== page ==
John Humphrys - Rule of Six : Should We Snitch on our Neighbours?

September 17, 2020, 9:13 AM UTC

With the number of new coronavirus cases sharply on the rise again, the government rushed out new rules earlier this week in an attempt to halt its spread. The ‘Rule of Six’ bans groups of more than six people assembling together. But how is it to be enforced? Ministers are encouraging us all to report neighbours we see infringing the new regulations to the police because, they say, we all have a personal responsibility to do our bit to fight the pandemic. But there has been an outcry against this attempt to turn us all into Covid vigilantes on the grounds that it would turn us into a nation of snitchers, undermining the social cohesion, the spirit of ‘we’re all in this together – all of which are so important in a healthy society. So should we snitch or should e look the other way?

The new rules were hurriedly put together over the weekend and the final details were agreed only half an hour or so before they came into effect. The main rule is that gathering in a group of more than six people is banned, whether indoors or out of doors, in private homes and gardens or public spaces. In England (but not in Wales and Scotland) the six include children under the age of twelve. Some specific settings, including schools and offices, are exempt. People who break the rule can be fined anything from £100 to £3200 (for repeat offenders).

Such was the rush that the list of who could and who could not meet in groups of six or more was cobbled together very late. There was a strong sense of the rules being invented on the hoof, an impression not helped when it emerged that friends casually bumping into each other on a street would breach the rules but grouse shooters could still get together in groups of far more than six to enjoy their sport on the moors. If the poor grouse had been hoping for a backdoor reprieve by means of Covid, they were in for a fatal shock.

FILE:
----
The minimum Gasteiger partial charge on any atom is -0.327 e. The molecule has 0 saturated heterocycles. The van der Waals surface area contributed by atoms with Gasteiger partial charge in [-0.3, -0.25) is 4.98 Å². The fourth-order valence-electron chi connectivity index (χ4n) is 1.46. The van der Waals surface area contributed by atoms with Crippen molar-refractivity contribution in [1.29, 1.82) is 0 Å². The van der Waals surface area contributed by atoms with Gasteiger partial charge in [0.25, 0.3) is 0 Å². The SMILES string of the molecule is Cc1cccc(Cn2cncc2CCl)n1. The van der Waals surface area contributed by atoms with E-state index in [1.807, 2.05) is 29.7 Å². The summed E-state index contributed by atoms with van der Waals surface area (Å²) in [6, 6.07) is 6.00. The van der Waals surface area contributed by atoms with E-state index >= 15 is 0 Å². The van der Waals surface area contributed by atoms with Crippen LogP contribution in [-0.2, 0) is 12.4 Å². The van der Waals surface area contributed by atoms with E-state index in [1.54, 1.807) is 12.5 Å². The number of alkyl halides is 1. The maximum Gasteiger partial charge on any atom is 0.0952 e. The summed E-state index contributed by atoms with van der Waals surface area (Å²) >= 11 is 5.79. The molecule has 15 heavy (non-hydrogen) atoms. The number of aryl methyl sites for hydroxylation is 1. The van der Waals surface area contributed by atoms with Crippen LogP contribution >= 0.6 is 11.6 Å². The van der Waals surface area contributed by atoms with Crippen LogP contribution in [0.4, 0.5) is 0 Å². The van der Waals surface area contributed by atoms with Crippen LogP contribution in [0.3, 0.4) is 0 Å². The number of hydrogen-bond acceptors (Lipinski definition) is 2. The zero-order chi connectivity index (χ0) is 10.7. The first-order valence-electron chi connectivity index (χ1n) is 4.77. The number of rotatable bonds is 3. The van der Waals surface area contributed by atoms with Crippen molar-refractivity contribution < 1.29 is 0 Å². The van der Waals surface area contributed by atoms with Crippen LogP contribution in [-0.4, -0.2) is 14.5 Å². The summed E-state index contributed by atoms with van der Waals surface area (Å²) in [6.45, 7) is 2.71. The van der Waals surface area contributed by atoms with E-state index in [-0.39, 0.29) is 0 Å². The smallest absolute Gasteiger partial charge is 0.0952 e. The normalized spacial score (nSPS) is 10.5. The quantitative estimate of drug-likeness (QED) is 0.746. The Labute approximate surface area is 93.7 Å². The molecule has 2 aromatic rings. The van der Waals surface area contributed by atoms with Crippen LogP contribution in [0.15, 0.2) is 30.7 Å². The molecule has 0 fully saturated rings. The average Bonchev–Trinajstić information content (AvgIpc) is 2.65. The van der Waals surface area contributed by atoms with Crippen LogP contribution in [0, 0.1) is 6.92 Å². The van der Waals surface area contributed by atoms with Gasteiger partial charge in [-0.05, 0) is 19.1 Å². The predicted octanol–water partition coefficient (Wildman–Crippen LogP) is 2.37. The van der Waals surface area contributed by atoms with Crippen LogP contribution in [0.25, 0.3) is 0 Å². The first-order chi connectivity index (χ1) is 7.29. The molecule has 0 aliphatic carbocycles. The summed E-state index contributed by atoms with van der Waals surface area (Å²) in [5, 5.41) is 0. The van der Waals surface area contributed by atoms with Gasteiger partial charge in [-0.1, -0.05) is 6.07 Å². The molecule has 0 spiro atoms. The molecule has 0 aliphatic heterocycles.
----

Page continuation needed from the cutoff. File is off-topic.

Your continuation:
The most obvious problem is how such a far-reaching law affecting the behaviour of almost all of us most of the time could be enforced. When he first announced the new regime the Prime Minister airily spoke of Covid ‘marshals’ policing the streets. But the details hadn’t been worked out. A government spokesman said  later the setting up of a system of marshals would be best done by local authorities. But they, in turn, said ‘No one told us, guv!’ They had three objections. They  had not been consulted before the announcement. They had no resources to provide marshals after having had their budgets slashed to ribbons over the last ten years. And the government wasn’t offering them any more money.

So it can safely be assumed that we will not be seeing any Covid marshals on our streets any time soon.

Instead it seems the government is hoping the public will do the marshalling itself. Kit Malthouse, the policing minister, said on Monday: ‘We are in discussions about what reporting mechanisms there might be, but there is obviously the non-emergency number that people can ring and report issues they wish to. … It is open to neighbours to do exactly that through the non-emergency number and if they are concerned and they do see that kind of thing, then absolutely they should think about it.’

The following day his boss, the Home Secretary, Priti Patel, went further. In answer to a question about what was and wasn’t an infringement and whether, in particular, two families of four bumping in to each other and stopping for a chat would constitute a break of the rules, she said it would indeed be a case of forbidden ‘mingling’. And asked whether she herself would report her neighbours to the police she said: ‘I’m rarely at home but if I saw something that I thought was inappropriate then, quite frankly, I would call the police. It’s not dobbing in neighbours, it’s all about taking personal responsibility.’ Clearly Ms Patel thinks neighbours chatting in groups of eight would be ‘inappropriate’ so presumably she’d be straight on to the Bill. And she hopes we’ll all do the same.